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Bishop's goutweed

(Aegopodium podagraria)

Photo of Bishop's goutweed
Photo credit: Nisa Karimi

Vigorous, rhizomatous perennial groundcover; variegated variety is a common ornamental plant.

Overview

Other names for this plant include:
  • Common names: Goutwort, snow-on-the-mountain (variegated cultivar), Herb-Gerard, wild or English masterwort, ax-ashe weed, aise-weed, dwarf weed, bishop’s weed, white-ash-herb, garden-plague, dog-elder, ground-elder, jackjump-about.
  • Scientific names: None.
Ecological threat:
  • Aggressively invades forests, forest edges, fields, pastures, plantings, disturbed areas.
  • Planted and naturalized statewide.
  • Outcompetes native herbaceous layer, forming dense patches.
  • Reduces tree seedling germination and inhibits establishment.
  • Recognized as an invasive across much of the United States.
  • Perennial and shade-tolerant, this plant spreads vigorously through rhizomes.
Overview map of bishop's goutweed classification in WI
Restricted (orange) counties

Classification in Wisconsin: Restricted

Species Assessment Groups (SAG) were assembled to recommend a legal classification for each species considered for NR 40. The recommendation for Bishop's goutweed was based upon this literature review [PDF] developed by the department.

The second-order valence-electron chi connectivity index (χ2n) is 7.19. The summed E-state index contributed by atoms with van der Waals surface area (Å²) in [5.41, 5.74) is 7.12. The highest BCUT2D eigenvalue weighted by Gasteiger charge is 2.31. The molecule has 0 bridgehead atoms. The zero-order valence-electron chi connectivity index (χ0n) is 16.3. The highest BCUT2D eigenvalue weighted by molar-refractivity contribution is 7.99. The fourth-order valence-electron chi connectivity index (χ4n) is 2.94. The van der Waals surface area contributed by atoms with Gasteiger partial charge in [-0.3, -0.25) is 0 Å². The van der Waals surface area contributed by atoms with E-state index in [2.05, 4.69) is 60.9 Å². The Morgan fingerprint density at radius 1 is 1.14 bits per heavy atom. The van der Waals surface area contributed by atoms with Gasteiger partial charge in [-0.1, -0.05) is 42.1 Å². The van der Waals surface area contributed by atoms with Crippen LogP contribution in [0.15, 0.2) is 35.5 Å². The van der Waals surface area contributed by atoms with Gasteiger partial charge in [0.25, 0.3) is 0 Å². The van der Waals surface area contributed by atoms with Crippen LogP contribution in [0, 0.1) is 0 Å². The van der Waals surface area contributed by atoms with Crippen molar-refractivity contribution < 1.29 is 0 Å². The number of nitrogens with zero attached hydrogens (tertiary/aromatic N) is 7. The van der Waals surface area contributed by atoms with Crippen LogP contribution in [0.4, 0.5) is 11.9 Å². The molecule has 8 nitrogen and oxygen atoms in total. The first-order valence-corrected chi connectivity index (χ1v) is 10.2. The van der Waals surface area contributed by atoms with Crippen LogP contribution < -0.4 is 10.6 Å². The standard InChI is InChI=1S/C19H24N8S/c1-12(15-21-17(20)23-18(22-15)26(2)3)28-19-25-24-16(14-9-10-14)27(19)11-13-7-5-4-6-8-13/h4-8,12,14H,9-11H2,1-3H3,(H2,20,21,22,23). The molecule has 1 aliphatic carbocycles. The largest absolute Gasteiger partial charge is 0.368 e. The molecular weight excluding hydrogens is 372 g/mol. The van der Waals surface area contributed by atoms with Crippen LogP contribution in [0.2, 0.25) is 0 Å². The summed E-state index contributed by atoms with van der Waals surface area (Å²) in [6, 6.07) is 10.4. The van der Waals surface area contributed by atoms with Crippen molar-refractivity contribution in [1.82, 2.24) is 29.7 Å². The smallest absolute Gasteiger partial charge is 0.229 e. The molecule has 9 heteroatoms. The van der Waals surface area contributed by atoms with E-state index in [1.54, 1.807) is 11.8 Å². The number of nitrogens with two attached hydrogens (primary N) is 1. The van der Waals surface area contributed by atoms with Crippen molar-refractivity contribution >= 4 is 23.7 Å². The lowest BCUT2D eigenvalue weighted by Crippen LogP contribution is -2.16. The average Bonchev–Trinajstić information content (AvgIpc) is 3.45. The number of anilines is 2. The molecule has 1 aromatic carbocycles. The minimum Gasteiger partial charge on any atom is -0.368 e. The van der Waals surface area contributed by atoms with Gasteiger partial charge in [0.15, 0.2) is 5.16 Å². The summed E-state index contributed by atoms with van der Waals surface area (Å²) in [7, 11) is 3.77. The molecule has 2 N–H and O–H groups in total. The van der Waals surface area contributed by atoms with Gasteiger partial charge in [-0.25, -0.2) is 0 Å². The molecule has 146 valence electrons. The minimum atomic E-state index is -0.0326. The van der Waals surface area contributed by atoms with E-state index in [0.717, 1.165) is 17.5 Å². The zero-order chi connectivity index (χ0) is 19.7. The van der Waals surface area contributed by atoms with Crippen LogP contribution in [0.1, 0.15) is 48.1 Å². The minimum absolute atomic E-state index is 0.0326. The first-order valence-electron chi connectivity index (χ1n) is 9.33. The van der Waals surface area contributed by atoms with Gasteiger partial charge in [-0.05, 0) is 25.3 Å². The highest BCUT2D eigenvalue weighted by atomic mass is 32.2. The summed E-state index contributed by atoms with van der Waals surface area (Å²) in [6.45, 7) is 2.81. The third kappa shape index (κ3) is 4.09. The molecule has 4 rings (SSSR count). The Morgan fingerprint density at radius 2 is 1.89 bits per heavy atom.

Identification

Leaves & stems: Leaves are divided into three groups of three leaflets. Leaflets are ovate with broad bases or cordate (heart-shaped), with serrated margins. Most leaves are basal. Variegated varieties are common.

Flowers: Flowers are white, flat-topped umbels. Flowering stems reach up to three feet tall.

Fruits & Seeds: Long slender seeds resemble carrot seeds.

Roots: Roots are long, white, extensive branching rhizomes.

Control

Mechanical:
  • Diligently hand-pull or dig-up plants, removing as much of the rhizomes as possible. Bag and dispose of all plant debris as plant fragments readily resprout.
  • Cutting and mowing may slow the plants from invading new areas.
  • Cover the infestation with black landscape fabric/plastic in early spring, when leaves emerge. Keep covered for a minimum of one growing season.
Chemical:
  • Use a systemic herbicide, such as glyphosate.

    Photos

    View bishop's goutweed pictures in our photo gallery!